A hotel that follows Islamic principles has been insulated from the economic downturn because of its Sharia niche, it said on Thursday. As a Sharia-compliant hotel, the five-star, all-suite Tamani Hotel in Dubai Marina does not serve alcohol, the food is halal and there is a floor exclusively for women that only female members of staff are allowed to enter.
The female staff are dressed in a particularly conservative way, in keeping with Islamic tradition. The hotel's hallways are decorated with Islamic art and artefacts. "We are enjoying very healthy occupancy to the level that we don't feel that we have been affected by what's going on around the world," said Muin Serhan, the general manager of the Tamani Hotel, which has 240 suites. For the Eid holiday period, the hotel was nearly full, with a 95 per cent occupancy rate, Mr Serhan said. He expected occupancy rates to be about 66 per cent this month, despite the slow Ramadan period. Last month, the hotel had occupancy rates of 71 per cent. Dubai hotels overall saw occupancy levels fall to 64.1 per cent last month from 75.5 per cent in the same month last year, figures released on Thursday by STR Global showed.
Average room rates in the emirate were down to US$156.73 (Dh575.67) from $200.55 in the same month last year. As a result, revenue per available room, an important industry indicator, fell to $100.46 from $151.37. "With Ramadan taking place from August 21 to September 19, the Middle East-Africa region dropped 21 per cent in RevPAR for August, falling for the first time behind Europe and the Americas in terms of monthly RevPAR declines," said Elizabeth Randall, the managing director of STR Global. "We expect this to be a temporary position. For the year-to-date the region still showed the least declines of all four regions."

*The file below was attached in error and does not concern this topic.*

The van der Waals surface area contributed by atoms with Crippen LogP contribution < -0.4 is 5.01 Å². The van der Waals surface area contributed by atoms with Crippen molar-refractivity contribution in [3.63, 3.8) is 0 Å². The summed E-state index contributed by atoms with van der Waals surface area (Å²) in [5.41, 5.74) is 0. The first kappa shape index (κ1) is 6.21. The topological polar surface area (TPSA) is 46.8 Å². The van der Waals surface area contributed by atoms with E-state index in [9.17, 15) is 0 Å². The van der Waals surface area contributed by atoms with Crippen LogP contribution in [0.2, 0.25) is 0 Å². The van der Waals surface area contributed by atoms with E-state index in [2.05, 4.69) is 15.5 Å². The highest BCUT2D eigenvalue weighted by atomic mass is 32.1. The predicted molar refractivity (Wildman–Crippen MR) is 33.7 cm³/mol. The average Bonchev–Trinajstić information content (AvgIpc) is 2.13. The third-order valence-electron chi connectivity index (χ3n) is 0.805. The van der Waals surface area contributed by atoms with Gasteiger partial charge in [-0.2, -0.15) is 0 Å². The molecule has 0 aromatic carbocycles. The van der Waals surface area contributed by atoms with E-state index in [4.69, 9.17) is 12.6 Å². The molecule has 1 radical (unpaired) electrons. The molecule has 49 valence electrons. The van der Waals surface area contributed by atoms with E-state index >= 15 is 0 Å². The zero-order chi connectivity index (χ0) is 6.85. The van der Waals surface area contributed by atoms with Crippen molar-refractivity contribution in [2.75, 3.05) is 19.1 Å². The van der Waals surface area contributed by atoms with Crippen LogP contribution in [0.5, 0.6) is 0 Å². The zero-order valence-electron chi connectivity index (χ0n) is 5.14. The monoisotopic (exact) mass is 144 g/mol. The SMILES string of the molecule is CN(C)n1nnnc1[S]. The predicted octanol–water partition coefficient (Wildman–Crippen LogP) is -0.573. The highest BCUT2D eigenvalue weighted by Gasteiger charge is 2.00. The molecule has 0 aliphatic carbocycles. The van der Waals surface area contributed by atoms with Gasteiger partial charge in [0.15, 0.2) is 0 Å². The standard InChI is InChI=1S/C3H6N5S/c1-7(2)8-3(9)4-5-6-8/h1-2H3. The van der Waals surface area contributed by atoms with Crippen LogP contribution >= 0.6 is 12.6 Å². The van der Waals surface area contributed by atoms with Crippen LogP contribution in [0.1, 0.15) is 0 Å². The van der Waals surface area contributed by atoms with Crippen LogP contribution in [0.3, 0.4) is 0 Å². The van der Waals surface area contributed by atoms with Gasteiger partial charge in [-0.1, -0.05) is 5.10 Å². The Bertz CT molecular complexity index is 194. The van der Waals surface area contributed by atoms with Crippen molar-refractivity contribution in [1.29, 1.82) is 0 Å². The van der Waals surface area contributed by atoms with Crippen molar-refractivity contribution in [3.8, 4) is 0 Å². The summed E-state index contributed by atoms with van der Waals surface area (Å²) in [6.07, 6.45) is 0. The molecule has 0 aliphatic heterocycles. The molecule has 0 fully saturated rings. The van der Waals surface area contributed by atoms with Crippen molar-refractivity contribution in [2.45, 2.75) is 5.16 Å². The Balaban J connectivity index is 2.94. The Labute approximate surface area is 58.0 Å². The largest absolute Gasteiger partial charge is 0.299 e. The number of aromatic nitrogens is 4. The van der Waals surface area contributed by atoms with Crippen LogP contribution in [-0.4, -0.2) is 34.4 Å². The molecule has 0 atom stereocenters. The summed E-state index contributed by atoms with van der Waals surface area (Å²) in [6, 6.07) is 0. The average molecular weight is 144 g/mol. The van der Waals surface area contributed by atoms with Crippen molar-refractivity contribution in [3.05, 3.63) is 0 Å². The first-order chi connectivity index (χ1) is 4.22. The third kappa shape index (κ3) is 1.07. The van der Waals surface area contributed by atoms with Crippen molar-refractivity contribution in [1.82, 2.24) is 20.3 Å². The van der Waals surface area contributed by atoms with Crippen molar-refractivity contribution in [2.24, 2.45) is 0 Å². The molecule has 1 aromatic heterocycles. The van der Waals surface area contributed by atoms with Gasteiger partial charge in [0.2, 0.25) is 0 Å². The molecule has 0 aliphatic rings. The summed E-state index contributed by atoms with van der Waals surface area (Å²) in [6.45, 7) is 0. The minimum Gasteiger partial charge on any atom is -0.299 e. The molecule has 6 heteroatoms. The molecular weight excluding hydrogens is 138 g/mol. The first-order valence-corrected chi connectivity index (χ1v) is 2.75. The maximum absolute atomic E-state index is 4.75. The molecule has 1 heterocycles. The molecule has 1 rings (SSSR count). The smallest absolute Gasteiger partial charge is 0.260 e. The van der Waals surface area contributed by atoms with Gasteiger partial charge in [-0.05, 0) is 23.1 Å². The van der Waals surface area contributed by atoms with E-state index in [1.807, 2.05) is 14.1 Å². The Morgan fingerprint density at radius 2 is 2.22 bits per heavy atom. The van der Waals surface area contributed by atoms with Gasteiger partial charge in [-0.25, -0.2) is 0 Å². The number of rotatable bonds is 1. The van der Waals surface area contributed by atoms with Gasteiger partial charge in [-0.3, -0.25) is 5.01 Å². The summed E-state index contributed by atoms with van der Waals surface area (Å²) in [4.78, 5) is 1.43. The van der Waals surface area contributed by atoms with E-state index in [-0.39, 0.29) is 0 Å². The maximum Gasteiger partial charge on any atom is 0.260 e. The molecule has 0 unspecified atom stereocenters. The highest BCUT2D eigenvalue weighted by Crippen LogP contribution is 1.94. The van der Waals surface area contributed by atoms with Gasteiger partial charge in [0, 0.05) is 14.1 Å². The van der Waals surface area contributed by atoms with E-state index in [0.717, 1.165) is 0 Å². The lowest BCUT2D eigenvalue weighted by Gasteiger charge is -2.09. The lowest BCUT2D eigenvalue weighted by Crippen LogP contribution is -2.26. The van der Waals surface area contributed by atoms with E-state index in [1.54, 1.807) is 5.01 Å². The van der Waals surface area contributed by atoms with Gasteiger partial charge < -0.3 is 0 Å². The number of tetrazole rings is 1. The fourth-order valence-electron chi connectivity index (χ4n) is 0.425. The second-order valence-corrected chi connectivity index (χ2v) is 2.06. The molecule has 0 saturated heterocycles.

Tamani, where a two-bedroom suite costs Dh1,000, is the first branded UAE Islamic hotel operator promoting Islamic values, according to the Dubai Department of Tourism and Commerce Marketing (DTCM). The Tamani hotel also employs eco-friendly practices, including installing energy-saving lightbulbs and recycling water. "This is a market niche and hotels in such niches tend to do better than standard hotels," Khalid bin Sulayem, the director general of the DTCM, said at Tamani's launch in February last year.
Mr Serhan said the hotel was just as profitable as its non-Islamic competitors, even though it had no revenues from alcohol sales. Analysts said such hotels often attracted large families from the region, who tended to spend more money and stay for a longer period of time. "The performance of Tamani is above the benchmark," said Arnaud Andrieu, the vice president at CB Richard Ellis Hotels Middle East. Such hotels offered a "strong Arabian cultural experience", he said.
Mr Andrieu said interest in launching Sharia-compliant hotels was sparked by the success of Sharia-compliant banking. The Abu Dhabi-based hotel company Rotana, which runs some 36 hotels in the Middle East, recently created a Sharia-compliant brand called Rayhann Hotels and Resorts. Tamani Hotel and Resorts plans to operate another three hotels in Business Bay in Dubai within the next few years. "On the investment side, Sharia-compliant hotels provide Sharia-driven investors with investment opportunities in Sharia-compliant hospitality assets, widening the range of Sharia compliant investment products," said Chiheb ben Mahmoud at Jones Lang LaSalle Hotels.
He said it was important to differentiate Sharia-compliant hotels from "dry" hotels, which simply do not serve alcohol. Analysts said the main issue facing Sharia-compliant hotels was the lack of an independent board to certify properties as Sharia-compliant, so that they were basically self-designated. firstname.lastname@example.org